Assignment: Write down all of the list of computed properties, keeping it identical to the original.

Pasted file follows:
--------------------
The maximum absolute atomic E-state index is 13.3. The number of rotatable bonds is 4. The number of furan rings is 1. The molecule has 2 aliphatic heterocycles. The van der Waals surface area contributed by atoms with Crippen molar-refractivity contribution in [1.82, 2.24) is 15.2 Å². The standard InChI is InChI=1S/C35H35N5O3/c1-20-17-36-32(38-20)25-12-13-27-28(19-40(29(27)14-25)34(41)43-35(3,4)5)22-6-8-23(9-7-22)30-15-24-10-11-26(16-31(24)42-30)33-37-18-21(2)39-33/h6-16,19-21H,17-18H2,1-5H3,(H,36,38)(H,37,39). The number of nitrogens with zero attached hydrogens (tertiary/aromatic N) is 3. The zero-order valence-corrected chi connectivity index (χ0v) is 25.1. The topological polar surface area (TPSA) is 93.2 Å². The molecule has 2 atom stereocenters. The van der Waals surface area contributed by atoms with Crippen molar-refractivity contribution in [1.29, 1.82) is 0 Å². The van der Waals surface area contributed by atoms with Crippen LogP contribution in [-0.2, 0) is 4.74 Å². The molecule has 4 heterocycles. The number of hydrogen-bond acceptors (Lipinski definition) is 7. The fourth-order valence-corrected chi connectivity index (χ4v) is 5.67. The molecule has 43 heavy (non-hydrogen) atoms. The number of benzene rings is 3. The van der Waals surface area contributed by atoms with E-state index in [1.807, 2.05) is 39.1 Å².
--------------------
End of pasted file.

The maximum absolute atomic E-state index is 13.3. The number of rotatable bonds is 4. The number of furan rings is 1. The molecule has 2 aliphatic heterocycles. The van der Waals surface area contributed by atoms with Crippen molar-refractivity contribution in [1.82, 2.24) is 15.2 Å². The standard InChI is InChI=1S/C35H35N5O3/c1-20-17-36-32(38-20)25-12-13-27-28(19-40(29(27)14-25)34(41)43-35(3,4)5)22-6-8-23(9-7-22)30-15-24-10-11-26(16-31(24)42-30)33-37-18-21(2)39-33/h6-16,19-21H,17-18H2,1-5H3,(H,36,38)(H,37,39). The number of nitrogens with zero attached hydrogens (tertiary/aromatic N) is 3. The zero-order valence-corrected chi connectivity index (χ0v) is 25.1. The topological polar surface area (TPSA) is 93.2 Å². The molecule has 2 atom stereocenters. The van der Waals surface area contributed by atoms with Crippen molar-refractivity contribution in [1.29, 1.82) is 0 Å². The van der Waals surface area contributed by atoms with Crippen LogP contribution in [-0.2, 0) is 4.74 Å². The molecule has 4 heterocycles. The number of hydrogen-bond acceptors (Lipinski definition) is 7. The fourth-order valence-corrected chi connectivity index (χ4v) is 5.67. The molecule has 43 heavy (non-hydrogen) atoms. The number of benzene rings is 3. The van der Waals surface area contributed by atoms with E-state index in [1.807, 2.05) is 39.1 Å².